Comey asks Justice Department to deny Trump's wiretapping accusations

By Brooks Hays   |   Updated March 6, 2017 at 5:55 AM
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March 5 (UPI) -- FBI Director James Comey asked officials at the Justice Department to deny Trump's wiretapping allegations, law enforcement officials said.

The Justice Department has yet to comment on the accusations.

Early Saturday morning, in a series of tweets, President Donald Trump accused former President Barack Obama of tapping Trump's phones at Trump Tower during the run-up to the November presidential election. Trump did not offer any evidence of the alleged surveillance.

Trump tweeted: "Terrible! Just found out that Obama had my 'wires tapped' in Trump Tower just before the victory. Nothing found. This is McCarthyism!"

Senior U.S. officials told The New York Times that Comey told officials at the Justice Department that Trump's allegations are false and need to be corrected. Law enforcement officials confirmed Comey's statements to NPR.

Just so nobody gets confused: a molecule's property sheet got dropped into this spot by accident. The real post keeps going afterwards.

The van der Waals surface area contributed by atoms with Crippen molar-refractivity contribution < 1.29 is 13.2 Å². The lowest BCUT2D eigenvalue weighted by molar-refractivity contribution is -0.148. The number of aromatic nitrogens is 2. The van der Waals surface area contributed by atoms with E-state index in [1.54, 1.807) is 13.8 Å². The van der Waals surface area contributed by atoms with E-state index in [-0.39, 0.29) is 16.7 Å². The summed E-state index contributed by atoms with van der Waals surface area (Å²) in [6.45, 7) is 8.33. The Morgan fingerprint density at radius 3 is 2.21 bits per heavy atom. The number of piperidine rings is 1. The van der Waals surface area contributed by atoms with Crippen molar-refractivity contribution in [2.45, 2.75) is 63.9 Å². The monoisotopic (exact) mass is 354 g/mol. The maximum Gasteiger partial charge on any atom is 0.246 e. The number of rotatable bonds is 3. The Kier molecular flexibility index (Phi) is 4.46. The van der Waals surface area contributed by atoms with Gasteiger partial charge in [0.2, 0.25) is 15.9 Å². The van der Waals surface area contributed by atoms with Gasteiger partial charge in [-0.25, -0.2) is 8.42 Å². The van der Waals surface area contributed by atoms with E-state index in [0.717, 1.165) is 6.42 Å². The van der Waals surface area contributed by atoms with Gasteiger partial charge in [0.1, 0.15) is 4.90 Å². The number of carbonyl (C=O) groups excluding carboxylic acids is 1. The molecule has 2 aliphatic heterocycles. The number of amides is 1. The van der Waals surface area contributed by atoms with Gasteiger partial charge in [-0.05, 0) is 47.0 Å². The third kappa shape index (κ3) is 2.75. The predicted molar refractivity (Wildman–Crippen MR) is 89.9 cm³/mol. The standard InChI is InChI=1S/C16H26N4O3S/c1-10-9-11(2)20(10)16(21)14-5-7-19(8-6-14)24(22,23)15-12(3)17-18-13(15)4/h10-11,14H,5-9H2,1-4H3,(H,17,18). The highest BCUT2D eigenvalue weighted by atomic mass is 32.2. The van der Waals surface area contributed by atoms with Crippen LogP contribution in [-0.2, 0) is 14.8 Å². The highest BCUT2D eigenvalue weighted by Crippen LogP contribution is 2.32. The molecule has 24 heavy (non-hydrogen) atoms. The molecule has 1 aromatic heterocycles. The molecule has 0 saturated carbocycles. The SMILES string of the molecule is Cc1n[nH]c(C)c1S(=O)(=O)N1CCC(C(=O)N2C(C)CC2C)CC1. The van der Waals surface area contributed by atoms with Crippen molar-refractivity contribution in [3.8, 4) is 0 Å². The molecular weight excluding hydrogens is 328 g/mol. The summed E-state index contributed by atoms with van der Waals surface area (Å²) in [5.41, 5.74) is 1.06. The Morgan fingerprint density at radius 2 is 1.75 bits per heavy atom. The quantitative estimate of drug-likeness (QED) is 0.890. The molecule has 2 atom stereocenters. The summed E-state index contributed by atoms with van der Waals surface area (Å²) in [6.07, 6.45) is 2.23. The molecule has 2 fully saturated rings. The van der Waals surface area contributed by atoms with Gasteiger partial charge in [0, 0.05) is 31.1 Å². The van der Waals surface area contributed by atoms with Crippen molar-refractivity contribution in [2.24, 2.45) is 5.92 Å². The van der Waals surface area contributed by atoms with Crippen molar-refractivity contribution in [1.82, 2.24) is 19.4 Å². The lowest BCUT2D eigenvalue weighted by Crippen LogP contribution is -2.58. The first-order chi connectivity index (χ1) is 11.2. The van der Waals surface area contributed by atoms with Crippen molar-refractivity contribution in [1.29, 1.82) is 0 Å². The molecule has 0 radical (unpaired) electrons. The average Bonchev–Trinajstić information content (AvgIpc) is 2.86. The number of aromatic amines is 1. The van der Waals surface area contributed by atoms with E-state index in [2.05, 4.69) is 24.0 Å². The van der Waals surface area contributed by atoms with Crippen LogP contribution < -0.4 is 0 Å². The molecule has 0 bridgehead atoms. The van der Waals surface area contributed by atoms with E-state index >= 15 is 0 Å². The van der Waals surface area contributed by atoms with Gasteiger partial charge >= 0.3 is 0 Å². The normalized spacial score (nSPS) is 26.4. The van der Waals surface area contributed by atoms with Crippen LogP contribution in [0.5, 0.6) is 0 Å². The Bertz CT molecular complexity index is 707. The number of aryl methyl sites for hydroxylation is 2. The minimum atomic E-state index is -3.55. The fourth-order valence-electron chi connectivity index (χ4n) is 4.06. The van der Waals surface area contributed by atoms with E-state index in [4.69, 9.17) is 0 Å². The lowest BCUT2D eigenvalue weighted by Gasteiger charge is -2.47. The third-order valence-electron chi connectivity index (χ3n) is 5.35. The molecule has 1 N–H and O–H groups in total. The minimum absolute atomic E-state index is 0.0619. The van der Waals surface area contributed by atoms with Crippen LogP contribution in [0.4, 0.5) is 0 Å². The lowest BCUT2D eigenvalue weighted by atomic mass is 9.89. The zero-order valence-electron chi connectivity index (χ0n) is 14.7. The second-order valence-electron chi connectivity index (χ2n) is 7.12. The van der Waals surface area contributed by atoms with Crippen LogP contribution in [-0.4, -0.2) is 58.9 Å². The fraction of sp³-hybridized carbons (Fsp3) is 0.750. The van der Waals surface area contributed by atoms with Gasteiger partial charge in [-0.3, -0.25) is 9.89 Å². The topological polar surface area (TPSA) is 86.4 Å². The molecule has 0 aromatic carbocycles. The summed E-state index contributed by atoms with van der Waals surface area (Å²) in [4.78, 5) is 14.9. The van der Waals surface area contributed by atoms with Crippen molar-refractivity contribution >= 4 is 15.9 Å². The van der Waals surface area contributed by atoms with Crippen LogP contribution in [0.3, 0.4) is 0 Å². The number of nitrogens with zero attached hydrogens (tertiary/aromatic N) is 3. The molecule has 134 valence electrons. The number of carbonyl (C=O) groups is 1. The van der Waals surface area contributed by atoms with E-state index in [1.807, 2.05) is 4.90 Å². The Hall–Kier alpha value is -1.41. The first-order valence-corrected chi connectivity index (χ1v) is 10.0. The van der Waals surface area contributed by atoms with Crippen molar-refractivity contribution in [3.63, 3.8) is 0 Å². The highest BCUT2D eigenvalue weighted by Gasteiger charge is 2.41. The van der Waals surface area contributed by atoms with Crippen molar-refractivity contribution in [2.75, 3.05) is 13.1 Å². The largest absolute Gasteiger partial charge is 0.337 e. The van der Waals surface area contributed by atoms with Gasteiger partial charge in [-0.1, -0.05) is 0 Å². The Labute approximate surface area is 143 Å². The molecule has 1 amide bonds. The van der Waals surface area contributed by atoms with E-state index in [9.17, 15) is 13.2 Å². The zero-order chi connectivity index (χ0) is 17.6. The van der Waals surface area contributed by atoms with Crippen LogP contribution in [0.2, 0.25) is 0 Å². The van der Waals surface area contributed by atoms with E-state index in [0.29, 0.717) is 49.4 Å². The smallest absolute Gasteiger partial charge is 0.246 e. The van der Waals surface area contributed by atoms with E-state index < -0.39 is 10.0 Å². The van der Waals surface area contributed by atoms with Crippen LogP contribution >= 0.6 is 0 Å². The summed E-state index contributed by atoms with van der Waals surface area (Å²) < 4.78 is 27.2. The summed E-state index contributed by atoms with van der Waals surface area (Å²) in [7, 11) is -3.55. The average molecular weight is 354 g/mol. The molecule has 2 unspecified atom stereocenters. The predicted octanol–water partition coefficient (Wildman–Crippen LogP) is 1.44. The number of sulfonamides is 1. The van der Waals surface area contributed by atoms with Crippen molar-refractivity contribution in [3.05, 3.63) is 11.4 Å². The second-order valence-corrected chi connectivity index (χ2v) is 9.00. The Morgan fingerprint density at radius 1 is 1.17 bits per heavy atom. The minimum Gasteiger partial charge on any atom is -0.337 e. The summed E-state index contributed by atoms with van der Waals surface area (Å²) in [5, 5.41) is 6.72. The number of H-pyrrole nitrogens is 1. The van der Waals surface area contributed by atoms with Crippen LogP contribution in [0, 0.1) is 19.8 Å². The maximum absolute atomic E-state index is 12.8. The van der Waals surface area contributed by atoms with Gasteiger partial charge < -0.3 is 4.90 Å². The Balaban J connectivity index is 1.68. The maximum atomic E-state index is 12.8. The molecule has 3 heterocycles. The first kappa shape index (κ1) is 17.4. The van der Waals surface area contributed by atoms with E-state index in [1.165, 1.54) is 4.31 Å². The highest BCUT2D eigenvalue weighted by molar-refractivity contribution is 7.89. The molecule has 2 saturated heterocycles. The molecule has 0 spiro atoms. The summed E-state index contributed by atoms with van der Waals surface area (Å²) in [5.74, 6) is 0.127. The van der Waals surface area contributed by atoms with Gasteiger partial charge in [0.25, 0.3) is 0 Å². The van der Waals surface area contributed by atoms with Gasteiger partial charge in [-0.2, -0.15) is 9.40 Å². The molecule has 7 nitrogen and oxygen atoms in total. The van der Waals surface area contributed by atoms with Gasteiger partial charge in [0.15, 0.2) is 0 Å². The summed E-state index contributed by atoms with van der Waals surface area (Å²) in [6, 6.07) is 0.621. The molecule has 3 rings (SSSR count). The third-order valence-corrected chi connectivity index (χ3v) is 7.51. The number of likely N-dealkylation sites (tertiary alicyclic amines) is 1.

Of particular concern is Trump's insinuation the FBI broke the law during its investigation of Russia's involvement in the 2016 election.

Though neither Comey, the FBI nor the Justice Department have commented on the matter officially, both the Obama administration and a former intelligence official have rebuked the charges.

While discussing the accusations on NBC's Meet the Press on Sunday, former director of national intelligence James R. Clapper Jr. said no Foreign Intelligence Surveillance Act wiretap request was granted for Trump during his tenure.

"There was no such wiretap activity mounted against the president-elect at the time as a candidate or against his campaign," Clapper said.

White House press secretary Sean Spicer released a statement calling the latest reports "troubling."

"President Donald J. Trump is requesting that as part of their investigation into Russian activity, the congressional intelligence committees exercise their oversight authority to determine whether executive branch investigative powers were abused in 2016," Spicer said. "Neither the White House nor the president will comment further until such oversight is conducted."

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